IF I WERE FORGIVING, THEN I would show my understanding of having been forgiven (Col. 3:13). But the power of rationalization is relentless. You see, God can forgive because He is perfect and I am not. How then can I expect to forgive when I lack such perfection? Furthermore, what others have done to me is worse than anything I have done to God, so obviously God can forgive me more readily than I can forgive them. However, if I were forgiving, I would have to take this line of reasoning to its logical conclusion – which is to realize that those I have offended believe that what I have done to them is worse than anything they have done to God. This will always result in a stalemate.
If I were a forgiving person, I would not make comparisons about the degree of wrongdoing but focus on the Cross which is where all forgiveness must be sought. There is a level playing field at Calvary. In the midst of my pain I would return to this hill and ask God to search me and see if there be any wicked way in me (Psalm 139). If I were forgiving, I would not play the numbers game by assigning blame percentages. Rationalization is not easily deterred and you might say that the situation you are hard pressed to let go of is not a percentage issue. They slandered your reputation without being provoked which puts all the blame squarely on their shoulders. Calvary comes into view again because if percentages were assigned, then Jesus would be partially at fault and thus unable to forgive the way He wants me to forgive. However, He did nothing wrong yet took all the blame.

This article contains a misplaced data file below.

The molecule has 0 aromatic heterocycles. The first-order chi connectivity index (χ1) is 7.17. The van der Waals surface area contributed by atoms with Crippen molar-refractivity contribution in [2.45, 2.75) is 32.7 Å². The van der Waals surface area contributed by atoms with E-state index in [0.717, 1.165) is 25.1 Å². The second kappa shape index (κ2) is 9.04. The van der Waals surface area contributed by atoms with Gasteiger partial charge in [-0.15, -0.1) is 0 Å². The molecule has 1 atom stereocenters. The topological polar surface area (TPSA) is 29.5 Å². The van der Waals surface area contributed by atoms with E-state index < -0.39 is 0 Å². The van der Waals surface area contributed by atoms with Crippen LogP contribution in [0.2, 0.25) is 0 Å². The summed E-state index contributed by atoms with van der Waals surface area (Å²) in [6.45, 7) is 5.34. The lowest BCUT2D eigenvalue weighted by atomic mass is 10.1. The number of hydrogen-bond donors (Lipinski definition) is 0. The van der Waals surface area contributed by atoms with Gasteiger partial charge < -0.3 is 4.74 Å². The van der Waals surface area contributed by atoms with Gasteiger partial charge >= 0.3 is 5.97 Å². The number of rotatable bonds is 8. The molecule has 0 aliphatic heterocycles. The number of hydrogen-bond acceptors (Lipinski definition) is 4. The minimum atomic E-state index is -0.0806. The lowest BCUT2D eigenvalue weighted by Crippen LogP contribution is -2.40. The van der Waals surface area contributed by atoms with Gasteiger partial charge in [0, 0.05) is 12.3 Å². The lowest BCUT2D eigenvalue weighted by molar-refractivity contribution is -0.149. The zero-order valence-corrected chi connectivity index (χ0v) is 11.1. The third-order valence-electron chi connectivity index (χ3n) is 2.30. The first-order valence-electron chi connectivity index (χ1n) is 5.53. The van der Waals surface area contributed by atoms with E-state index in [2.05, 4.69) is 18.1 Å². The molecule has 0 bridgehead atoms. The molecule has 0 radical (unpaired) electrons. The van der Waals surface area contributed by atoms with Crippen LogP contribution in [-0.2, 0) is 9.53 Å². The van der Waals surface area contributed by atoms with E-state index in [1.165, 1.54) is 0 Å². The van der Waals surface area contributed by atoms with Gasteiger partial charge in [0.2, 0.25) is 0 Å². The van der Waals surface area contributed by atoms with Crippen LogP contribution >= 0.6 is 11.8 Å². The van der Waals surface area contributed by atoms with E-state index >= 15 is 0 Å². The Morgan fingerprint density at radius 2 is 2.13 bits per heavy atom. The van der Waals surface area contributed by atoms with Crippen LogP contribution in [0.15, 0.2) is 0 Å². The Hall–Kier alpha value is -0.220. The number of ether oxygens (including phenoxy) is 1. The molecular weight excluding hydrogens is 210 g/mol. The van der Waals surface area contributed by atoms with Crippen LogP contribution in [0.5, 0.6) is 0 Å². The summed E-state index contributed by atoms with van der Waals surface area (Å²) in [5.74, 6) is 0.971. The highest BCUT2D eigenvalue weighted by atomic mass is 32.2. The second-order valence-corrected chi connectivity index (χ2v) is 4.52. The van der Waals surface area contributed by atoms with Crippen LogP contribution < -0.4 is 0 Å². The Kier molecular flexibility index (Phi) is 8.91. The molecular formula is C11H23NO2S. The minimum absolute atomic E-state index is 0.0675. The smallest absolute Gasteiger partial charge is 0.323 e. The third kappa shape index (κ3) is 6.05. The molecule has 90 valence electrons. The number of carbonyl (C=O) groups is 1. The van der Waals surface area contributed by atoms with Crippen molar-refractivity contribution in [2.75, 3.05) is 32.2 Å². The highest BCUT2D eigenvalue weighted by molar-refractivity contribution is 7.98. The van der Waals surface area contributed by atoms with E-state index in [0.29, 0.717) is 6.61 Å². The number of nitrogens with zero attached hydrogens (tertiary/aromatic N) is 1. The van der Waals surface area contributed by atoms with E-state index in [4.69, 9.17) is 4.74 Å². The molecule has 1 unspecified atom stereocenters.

Is there not a message here? The Cross forgives even my unforgiveness. None of us have ever forgiven perfectly, but our Substitute has. He has not only forgiven all who come to Him but has taught us how to forgive those who have hurt us the most. Who do you need to forgive right now? “As” is now a very big word, for we are to forgive AS we have been forgiven.